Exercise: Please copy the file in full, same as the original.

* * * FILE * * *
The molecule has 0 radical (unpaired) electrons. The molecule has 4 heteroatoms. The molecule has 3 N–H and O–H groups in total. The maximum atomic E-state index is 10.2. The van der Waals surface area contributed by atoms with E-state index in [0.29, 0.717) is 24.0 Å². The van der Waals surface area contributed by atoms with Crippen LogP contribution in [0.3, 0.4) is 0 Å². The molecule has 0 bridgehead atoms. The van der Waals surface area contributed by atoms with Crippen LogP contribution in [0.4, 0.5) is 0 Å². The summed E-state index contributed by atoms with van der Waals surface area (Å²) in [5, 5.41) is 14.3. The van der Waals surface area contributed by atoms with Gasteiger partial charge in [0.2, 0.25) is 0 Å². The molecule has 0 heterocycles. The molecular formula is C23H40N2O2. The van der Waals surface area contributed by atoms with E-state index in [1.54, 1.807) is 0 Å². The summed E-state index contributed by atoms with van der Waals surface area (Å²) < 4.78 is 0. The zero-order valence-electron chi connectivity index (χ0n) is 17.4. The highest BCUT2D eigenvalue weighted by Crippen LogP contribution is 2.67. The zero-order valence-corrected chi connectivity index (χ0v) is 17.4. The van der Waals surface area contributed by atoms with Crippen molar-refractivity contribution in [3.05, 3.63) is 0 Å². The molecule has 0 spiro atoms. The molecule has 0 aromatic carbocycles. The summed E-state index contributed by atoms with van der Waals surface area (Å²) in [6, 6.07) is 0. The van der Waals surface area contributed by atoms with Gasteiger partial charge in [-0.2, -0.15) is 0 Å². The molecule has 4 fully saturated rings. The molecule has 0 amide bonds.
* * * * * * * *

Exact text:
The molecule has 0 radical (unpaired) electrons. The molecule has 4 heteroatoms. The molecule has 3 N–H and O–H groups in total. The maximum atomic E-state index is 10.2. The van der Waals surface area contributed by atoms with E-state index in [0.29, 0.717) is 24.0 Å². The van der Waals surface area contributed by atoms with Crippen LogP contribution in [0.3, 0.4) is 0 Å². The molecule has 0 bridgehead atoms. The van der Waals surface area contributed by atoms with Crippen LogP contribution in [0.4, 0.5) is 0 Å². The summed E-state index contributed by atoms with van der Waals surface area (Å²) in [5, 5.41) is 14.3. The van der Waals surface area contributed by atoms with Gasteiger partial charge in [0.2, 0.25) is 0 Å². The molecule has 0 heterocycles. The molecular formula is C23H40N2O2. The van der Waals surface area contributed by atoms with E-state index in [1.54, 1.807) is 0 Å². The summed E-state index contributed by atoms with van der Waals surface area (Å²) < 4.78 is 0. The zero-order valence-electron chi connectivity index (χ0n) is 17.4. The highest BCUT2D eigenvalue weighted by Crippen LogP contribution is 2.67. The zero-order valence-corrected chi connectivity index (χ0v) is 17.4. The van der Waals surface area contributed by atoms with Crippen molar-refractivity contribution in [3.05, 3.63) is 0 Å². The molecule has 0 spiro atoms. The molecule has 0 aromatic carbocycles. The summed E-state index contributed by atoms with van der Waals surface area (Å²) in [6, 6.07) is 0. The van der Waals surface area contributed by atoms with Gasteiger partial charge in [-0.2, -0.15) is 0 Å². The molecule has 4 fully saturated rings. The molecule has 0 amide bonds.